1 If you thought the release of Peyton Manning was the Colts' only major offseason decision on offense, you're mistaken.
As the opening of free agency approached this spring, Indianapolis owner Jim Irsay and new General Manager Ryan Grigson faced a quandary at receiver. The Colts had two playmakers with expiring contracts -- Reggie Wayne and Pierre Garcon -- but room for only one. Wayne was far more established but was coming off his least productive season since 2003 -- much of that due to Manning's absence last year.
Garcon, at 25, was eight years younger and showing signs he was ready to ascend.
Yet in the end, on the first day of free agency, the Colts reeled Wayne back in with little hesitation.
Yes, Wayne had a more affordable price tag (three years, $17.5 million compared with the five-year, $42.5 million deal Garcon got from the Redskins). But he also possessed the veteran savvy and consistency to be the perfect immediate security blanket for rookie quarterback Andrew Luck. Garcon might be faster and a more dangerous deep threat with far less mileage on his odometer. But Wayne remains Mr. Reliable and instantly has become Luck's favorite target.
On Sunday in Chicago, Luck threw 18 of his 45 passes toward Wayne, completing nine for 135 yards. Seven of Wayne's catches went for first downs.
Is it possible Wayne could wind up leading the NFL in receptions with a young quarterback on a team that often might be playing from behind?
Luck lauds Wayne for his understanding of the game and his ability to consistently find ways to get open.
Said Colts coach Chuck Pagano: "[Andrew] understands that Reggie is a 12-year vet, a pro. He understands the game and he's going to be where he is supposed to be."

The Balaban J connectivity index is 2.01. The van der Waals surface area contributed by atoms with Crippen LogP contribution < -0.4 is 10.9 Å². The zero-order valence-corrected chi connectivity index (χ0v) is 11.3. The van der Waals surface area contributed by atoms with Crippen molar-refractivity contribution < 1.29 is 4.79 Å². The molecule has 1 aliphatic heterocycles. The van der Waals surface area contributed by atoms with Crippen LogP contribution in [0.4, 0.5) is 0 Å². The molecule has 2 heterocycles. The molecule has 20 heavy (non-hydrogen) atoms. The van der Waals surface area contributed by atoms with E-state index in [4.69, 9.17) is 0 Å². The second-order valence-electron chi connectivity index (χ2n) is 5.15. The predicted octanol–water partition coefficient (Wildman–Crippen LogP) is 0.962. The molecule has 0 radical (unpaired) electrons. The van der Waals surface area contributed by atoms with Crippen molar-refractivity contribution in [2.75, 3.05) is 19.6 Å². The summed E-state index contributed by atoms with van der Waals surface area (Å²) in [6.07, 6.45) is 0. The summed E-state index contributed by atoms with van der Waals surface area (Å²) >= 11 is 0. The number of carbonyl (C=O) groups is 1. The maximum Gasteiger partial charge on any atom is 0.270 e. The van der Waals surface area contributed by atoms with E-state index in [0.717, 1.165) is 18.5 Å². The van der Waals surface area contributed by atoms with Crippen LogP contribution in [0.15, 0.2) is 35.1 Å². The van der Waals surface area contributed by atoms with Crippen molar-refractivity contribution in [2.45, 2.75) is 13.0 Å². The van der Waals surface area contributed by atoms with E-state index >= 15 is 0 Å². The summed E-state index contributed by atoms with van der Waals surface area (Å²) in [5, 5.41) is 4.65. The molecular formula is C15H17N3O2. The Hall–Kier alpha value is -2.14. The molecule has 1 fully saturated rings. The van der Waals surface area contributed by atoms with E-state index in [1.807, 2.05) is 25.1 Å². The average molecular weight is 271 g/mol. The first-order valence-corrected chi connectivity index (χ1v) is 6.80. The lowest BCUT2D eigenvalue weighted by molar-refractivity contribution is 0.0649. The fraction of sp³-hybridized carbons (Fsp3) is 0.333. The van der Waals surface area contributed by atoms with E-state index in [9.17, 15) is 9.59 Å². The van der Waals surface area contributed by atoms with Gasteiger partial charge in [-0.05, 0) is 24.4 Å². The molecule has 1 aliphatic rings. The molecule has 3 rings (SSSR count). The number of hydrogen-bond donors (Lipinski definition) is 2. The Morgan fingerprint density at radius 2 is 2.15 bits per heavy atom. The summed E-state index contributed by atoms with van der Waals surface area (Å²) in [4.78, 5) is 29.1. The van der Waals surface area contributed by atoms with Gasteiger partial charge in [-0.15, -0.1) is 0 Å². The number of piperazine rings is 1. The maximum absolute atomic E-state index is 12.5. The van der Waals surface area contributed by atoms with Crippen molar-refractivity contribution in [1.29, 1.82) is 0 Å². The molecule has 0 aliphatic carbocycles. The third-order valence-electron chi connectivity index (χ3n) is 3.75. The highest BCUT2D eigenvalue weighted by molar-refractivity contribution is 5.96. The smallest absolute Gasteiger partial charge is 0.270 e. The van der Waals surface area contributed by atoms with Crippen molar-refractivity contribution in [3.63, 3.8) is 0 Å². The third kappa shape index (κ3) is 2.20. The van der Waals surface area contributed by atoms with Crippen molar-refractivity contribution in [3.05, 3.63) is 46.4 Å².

2 Vikings receiver Devin Aromashodu turned in a somewhat quiet three-catch, 61-yard effort against Jacksonville but could be showing enough to stick around for the full season.
Let's not forget that when Jerome Simpson returns from a three-game suspension Sept. 24, the Vikings will have to clear a roster spot, meaning Aromashodu, Stephen Burton and Michael Jenkins all have somewhat tenuous job security.
So don't underestimate the value of Aromashodu's clutch play late in the opener. All three of his grabs were for first downs and led to Vikings field goals in the fourth quarter and overtime. His biggest catch was the 26-yarder from Christian Ponder that came with 7 seconds left in regulation, pushing the Vikings into range for Blair Walsh's tying 55-yard field goal.
Percy Harvin was Ponder's first read on that play. Yet Aromashodu worked open, instinctively slowing up and running a bit deeper on his dig route after he sensed Jacksonville's Dawan Landry lurking in the middle of the field.
"His instincts are crazy good," Ponder said. "For him to feel that [defender] that's inside of him and settle in that hole, it's great we were on the same page."
Receivers coach George Stewart talks to Aromashodu all the time about the need to deliver on "moment of truth plays." That 26-yard grab certainly was a moment of truth.
Said Ponder: "Ended up winning the game for us."
3 Jerome Felton is quickly earning the trust of the coaching staff.
The fifth-year fullback saw extensive action in the season opener and handled himself well in his Vikings debut, clearing a path for Adrian Peterson on several big runs and holding up well in pass protection. Felton's heightened role -- he was in on 32 of the Vikings' 58 offensive snaps -- wasn't necessarily part of the game plan.
"A lot of it had to do with the way he played and what's happening when he is on the field," coach Leslie Frazier said. "It was really encouraging for all of us to see him dominate the way he did."
Don't be surprised if Felton gets plenty of action again Sunday.